Spike Lee on His Trayvon Martin Tweet: 'I Did a Stupid Thing'

Shortly after the death of Trayvon Martin, a 17-year-old African-American high school student, director Spike Lee vented his anger on Twitter. In what could be described as "vigilante justice," Lee retweeted what he believed to be the home address of George Zimmerman, the man who was later tried and acquitted of Trayvon's murder. The address actually belonged to a married couple completely unrelated to the case, who say an onslaught of death threats forced them to flee their home.

In a new episode of "Oprah's Next Chapter," Lee shares his regrets about that tweet.

In the above video, Oprah asks the director what his intentions were with retweeting the address.

"I did a stupid thing," Lee says. "I don't know what my intention was."

"You were just angry?" Oprah asks.

"Angry," Lee agrees. "But angry does not -- it's not a justification for stupidity."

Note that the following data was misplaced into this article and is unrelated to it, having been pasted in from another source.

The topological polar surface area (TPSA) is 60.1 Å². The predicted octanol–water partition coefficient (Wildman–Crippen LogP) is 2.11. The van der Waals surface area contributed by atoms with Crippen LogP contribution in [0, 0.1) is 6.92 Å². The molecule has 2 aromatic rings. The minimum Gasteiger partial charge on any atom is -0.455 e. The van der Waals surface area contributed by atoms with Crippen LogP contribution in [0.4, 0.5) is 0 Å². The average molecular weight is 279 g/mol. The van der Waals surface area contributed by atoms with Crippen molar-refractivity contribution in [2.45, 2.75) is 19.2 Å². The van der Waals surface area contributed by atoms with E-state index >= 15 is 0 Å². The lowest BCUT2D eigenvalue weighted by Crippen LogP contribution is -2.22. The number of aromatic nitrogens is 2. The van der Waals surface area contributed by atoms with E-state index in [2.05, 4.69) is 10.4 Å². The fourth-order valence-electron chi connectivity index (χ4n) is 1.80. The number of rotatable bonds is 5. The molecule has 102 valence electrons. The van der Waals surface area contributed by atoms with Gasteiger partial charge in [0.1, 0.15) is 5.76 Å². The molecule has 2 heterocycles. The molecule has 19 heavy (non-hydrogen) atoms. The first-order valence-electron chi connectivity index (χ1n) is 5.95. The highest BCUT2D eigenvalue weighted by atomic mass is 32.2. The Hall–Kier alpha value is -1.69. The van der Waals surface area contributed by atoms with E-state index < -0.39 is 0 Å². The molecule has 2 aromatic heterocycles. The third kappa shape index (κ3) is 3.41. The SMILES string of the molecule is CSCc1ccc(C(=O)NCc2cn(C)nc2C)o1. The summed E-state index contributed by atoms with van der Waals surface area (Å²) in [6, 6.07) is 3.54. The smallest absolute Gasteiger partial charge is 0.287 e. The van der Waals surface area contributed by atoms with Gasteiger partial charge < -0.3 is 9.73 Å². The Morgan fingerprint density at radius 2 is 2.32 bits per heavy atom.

"There's nothing I can say that can defend what I did. Stupid. S-t-o-o-p-i-d," he spells.

Oprah asks what Lee's wife, Tonya Lewis Lee, said to him afterward.

"Three letters: W.T.F.," Lee says. "It was not a good time at the Lee household at that moment. She was bringing it."

Lee came to settlement with the couple out of court and says he apologized to them. "We spoke," he says. "You've got to be a man. Say, 'I made a mistake' and learn from it."

"Oprah's Next Chapter" airs Sundays at 9 p.m. ET on OWN.

Key Dates In The Trayvon Martin Case

Trayvon Martin Timeline